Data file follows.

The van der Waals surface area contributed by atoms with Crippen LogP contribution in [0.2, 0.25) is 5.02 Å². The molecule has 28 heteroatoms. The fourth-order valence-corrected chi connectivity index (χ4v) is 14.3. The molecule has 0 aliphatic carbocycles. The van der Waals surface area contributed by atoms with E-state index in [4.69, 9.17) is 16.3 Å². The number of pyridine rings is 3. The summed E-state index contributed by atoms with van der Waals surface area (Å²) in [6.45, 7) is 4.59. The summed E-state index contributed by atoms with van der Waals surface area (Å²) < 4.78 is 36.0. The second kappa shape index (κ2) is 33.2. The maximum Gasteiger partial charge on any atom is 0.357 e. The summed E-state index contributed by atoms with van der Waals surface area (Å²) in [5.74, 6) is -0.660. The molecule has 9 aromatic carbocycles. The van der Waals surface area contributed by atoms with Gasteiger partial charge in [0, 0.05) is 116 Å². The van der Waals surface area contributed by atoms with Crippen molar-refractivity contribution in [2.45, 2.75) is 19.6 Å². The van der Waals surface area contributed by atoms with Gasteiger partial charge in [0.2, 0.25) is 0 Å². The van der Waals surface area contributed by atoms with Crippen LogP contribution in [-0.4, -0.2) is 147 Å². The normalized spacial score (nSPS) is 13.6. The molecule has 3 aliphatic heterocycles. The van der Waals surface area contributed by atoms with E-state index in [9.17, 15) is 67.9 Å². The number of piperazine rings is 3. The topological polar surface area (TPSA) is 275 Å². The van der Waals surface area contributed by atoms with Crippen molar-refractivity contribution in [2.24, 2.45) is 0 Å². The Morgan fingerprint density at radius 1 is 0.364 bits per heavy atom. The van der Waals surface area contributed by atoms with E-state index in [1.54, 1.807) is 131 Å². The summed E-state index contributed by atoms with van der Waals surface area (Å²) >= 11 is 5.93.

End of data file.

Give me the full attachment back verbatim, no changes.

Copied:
The van der Waals surface area contributed by atoms with Crippen LogP contribution in [0.2, 0.25) is 5.02 Å². The molecule has 28 heteroatoms. The fourth-order valence-corrected chi connectivity index (χ4v) is 14.3. The molecule has 0 aliphatic carbocycles. The van der Waals surface area contributed by atoms with E-state index in [4.69, 9.17) is 16.3 Å². The number of pyridine rings is 3. The summed E-state index contributed by atoms with van der Waals surface area (Å²) in [6.45, 7) is 4.59. The summed E-state index contributed by atoms with van der Waals surface area (Å²) < 4.78 is 36.0. The second kappa shape index (κ2) is 33.2. The maximum Gasteiger partial charge on any atom is 0.357 e. The summed E-state index contributed by atoms with van der Waals surface area (Å²) in [5.74, 6) is -0.660. The molecule has 9 aromatic carbocycles. The van der Waals surface area contributed by atoms with Gasteiger partial charge in [0, 0.05) is 116 Å². The van der Waals surface area contributed by atoms with Crippen molar-refractivity contribution in [2.45, 2.75) is 19.6 Å². The van der Waals surface area contributed by atoms with Gasteiger partial charge in [0.2, 0.25) is 0 Å². The van der Waals surface area contributed by atoms with Crippen LogP contribution in [-0.4, -0.2) is 147 Å². The normalized spacial score (nSPS) is 13.6. The molecule has 3 aliphatic heterocycles. The van der Waals surface area contributed by atoms with E-state index in [9.17, 15) is 67.9 Å². The number of piperazine rings is 3. The topological polar surface area (TPSA) is 275 Å². The van der Waals surface area contributed by atoms with Crippen molar-refractivity contribution in [2.24, 2.45) is 0 Å². The Morgan fingerprint density at radius 1 is 0.364 bits per heavy atom. The van der Waals surface area contributed by atoms with E-state index in [1.54, 1.807) is 131 Å². The summed E-state index contributed by atoms with van der Waals surface area (Å²) >= 11 is 5.93.